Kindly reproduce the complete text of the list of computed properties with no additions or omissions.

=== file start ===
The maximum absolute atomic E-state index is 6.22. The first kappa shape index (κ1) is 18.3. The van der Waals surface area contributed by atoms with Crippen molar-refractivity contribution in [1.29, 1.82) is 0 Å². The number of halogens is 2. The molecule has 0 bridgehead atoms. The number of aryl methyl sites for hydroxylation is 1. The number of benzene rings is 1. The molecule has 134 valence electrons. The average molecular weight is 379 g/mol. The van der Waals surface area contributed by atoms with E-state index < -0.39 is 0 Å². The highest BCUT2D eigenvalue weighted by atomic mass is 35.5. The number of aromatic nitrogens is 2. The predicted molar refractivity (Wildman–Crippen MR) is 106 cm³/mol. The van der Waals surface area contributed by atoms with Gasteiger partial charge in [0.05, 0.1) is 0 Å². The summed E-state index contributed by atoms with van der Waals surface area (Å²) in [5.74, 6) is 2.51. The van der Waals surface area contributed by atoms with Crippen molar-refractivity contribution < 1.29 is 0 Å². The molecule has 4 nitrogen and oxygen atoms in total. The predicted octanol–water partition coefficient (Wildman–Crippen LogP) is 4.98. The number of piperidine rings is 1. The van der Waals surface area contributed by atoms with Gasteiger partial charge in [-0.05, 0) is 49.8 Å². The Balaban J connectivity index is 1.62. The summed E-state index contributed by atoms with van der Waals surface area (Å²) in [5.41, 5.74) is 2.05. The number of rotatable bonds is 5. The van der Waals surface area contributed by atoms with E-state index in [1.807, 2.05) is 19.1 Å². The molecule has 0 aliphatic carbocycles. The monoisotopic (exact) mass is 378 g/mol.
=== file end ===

The maximum absolute atomic E-state index is 6.22. The first kappa shape index (κ1) is 18.3. The van der Waals surface area contributed by atoms with Crippen molar-refractivity contribution in [1.29, 1.82) is 0 Å². The number of halogens is 2. The molecule has 0 bridgehead atoms. The number of aryl methyl sites for hydroxylation is 1. The number of benzene rings is 1. The molecule has 134 valence electrons. The average molecular weight is 379 g/mol. The van der Waals surface area contributed by atoms with E-state index < -0.39 is 0 Å². The highest BCUT2D eigenvalue weighted by atomic mass is 35.5. The number of aromatic nitrogens is 2. The predicted molar refractivity (Wildman–Crippen MR) is 106 cm³/mol. The van der Waals surface area contributed by atoms with Gasteiger partial charge in [0.05, 0.1) is 0 Å². The summed E-state index contributed by atoms with van der Waals surface area (Å²) in [5.74, 6) is 2.51. The van der Waals surface area contributed by atoms with Crippen molar-refractivity contribution < 1.29 is 0 Å². The molecule has 4 nitrogen and oxygen atoms in total. The predicted octanol–water partition coefficient (Wildman–Crippen LogP) is 4.98. The number of piperidine rings is 1. The van der Waals surface area contributed by atoms with Gasteiger partial charge in [-0.05, 0) is 49.8 Å². The Balaban J connectivity index is 1.62. The summed E-state index contributed by atoms with van der Waals surface area (Å²) in [5.41, 5.74) is 2.05. The number of rotatable bonds is 5. The van der Waals surface area contributed by atoms with E-state index in [1.807, 2.05) is 19.1 Å². The molecule has 0 aliphatic carbocycles. The monoisotopic (exact) mass is 378 g/mol.